And it shall be a jack-pot, too, if I can manage it. He disappointed me, but let that pass.'

He was watching the bidding. At a thousand, the market broke: the prices tumbled swiftly. He waited--and still watched. One competitor dropped out; then another, and another. He put in a bid or two now. When the bids had sunk to ten dollars, he added a five; some one raised him a three; he waited a moment, then flung in a fifty-dollar jump, and the sack was his--at $1,282. The house broke out in cheers--then stopped; for he was on his feet, and had lifted his hand. He began to speak.

"I desire to say a word, and ask a favour. I am a speculator in rarities, and I have dealings with persons interested in numismatics all over the world. I can make a profit on this purchase, just as it stands; but there is a way, if I can get your approval, whereby I can make every one of these leaden twenty-dollar pieces worth its face in gold, and perhaps more. Grant me that approval, and I will give part of my gains to your Mr. Richards, whose invulnerable probity you have so justly and so cordially recognised tonight; his share shall be ten thousand dollars, and I will hand him the money to-morrow. [Great applause from the house. But the "invulnerable probity" made the Richardses blush prettily; however, it went for modesty, and did no harm.] If you will pass my proposition by a good majority--I would like a two-thirds vote--I will regard that as the town's consent, and that is all I ask. Rarities are always helped by any device which will rouse curiosity and compel remark. Now if I may have your permission to stamp upon the faces of each of these ostensible coins the names of the eighteen gentlemen who--"

Nine-tenths of the audience were on their feet in a moment--dog and all--and the proposition was carried with a whirlwind of approving applause and laughter.

They sat down, and all the Symbols except "Dr." Clay Harkness got up, violently protesting against the proposed outrage, and threatening to--

"I beg you not to threaten me," said the stranger calmly. "I know my legal rights, and am not accustomed to being frightened at bluster." [Applause.] He sat down. "Dr." Harkness saw an opportunity here. He was one of the two very rich men of the place, and Pinkerton was the other. Harkness was proprietor of a mint; that is to say, a popular patent medicine. He was running for the Legislature on one ticket, and Pinkerton on the other. It was a close race and a hot one, and getting hotter every day. Both had strong appetites for money; each had bought a great tract of land, with a purpose; there was going to be a new railway, and each wanted to be in the Legislature and help locate the route to his own advantage; a single vote might make the decision, and with it two or three fortunes. The stake was large, and Harkness was a daring speculator. He was sitting close to the stranger. He leaned over while one or another of the other Symbols was entertaining the house with protests and appeals, and asked, in a whisper,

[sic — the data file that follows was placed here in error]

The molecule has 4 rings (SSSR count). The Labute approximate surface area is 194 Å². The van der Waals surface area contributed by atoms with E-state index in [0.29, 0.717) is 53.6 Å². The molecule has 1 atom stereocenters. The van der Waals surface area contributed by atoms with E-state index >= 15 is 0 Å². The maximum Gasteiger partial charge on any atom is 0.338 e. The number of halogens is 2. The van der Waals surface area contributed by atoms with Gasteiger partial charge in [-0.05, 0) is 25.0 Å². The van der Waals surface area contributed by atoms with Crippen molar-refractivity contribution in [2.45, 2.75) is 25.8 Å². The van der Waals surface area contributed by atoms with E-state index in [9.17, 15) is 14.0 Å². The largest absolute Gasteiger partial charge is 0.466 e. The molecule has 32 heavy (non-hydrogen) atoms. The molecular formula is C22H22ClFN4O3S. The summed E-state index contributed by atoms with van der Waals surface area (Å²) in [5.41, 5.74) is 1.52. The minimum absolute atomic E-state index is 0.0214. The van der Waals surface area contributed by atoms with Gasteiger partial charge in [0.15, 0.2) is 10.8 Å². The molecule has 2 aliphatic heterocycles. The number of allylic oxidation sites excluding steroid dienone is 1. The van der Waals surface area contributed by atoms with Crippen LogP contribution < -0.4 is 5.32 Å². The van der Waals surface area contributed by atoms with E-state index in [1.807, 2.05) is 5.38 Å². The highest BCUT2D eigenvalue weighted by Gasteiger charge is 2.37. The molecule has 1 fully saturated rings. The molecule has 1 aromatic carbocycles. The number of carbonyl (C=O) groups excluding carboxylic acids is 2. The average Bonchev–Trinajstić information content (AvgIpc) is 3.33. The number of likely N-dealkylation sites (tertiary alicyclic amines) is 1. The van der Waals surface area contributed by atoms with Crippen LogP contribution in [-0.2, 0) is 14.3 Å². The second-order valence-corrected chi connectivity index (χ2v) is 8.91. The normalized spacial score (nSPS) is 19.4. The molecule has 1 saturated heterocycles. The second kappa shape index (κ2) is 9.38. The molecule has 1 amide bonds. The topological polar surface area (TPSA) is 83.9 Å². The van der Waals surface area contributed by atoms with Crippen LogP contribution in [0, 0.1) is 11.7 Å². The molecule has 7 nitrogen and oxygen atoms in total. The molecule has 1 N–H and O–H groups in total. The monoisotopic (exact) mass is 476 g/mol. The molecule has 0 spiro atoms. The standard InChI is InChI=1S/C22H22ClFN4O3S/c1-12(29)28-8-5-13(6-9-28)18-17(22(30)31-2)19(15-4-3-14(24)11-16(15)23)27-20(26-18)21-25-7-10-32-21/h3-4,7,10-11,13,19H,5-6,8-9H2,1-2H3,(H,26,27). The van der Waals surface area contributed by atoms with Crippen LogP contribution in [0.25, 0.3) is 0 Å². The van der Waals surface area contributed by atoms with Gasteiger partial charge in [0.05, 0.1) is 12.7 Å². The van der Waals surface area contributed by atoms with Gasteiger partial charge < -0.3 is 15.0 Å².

"What is your price for the sack?"

"Forty thousand dollars."

"I'll give you twenty."




"Say thirty."

"The price is forty thousand dollars; not a penny less."

"All right, I'll give it. I will come to the hotel at ten in the morning. I don't want it known; will see you privately."

"Very good." Then the stranger got up and said to the house:

"I find it late. The speeches of these gentlemen are not without merit, not without interest, not without grace; yet if I may he excused I will take my leave. I thank you for the great favour which you have shown me in granting my petition. I ask the Chair to keep the sack for me until to-morrow, and to hand these three five- hundred-dollar notes to Mr. Richards." They were passed up to the Chair.

"At nine I will call for the sack, and at eleven will deliver the rest of the ten thousand to Mr. Richards in person at his home. Good-night."

Then he slipped out, and left the audience making a vast noise, which was composed of a mixture of cheers, the "Mikado" song, dog- disapproval, and the chant, "You are f-a-r from being a b-a-a-d man- -a-a-a a-men!"


At home the Richardses had to endure congratulations and compliments until midnight.

The Man that Corrupted Hadleyburg and other Stories Page 22

Mark Twain

Free Books in the public domain from the Classic Literature Library ©

Mark Twain
Classic Literature Library

All Pages of This Book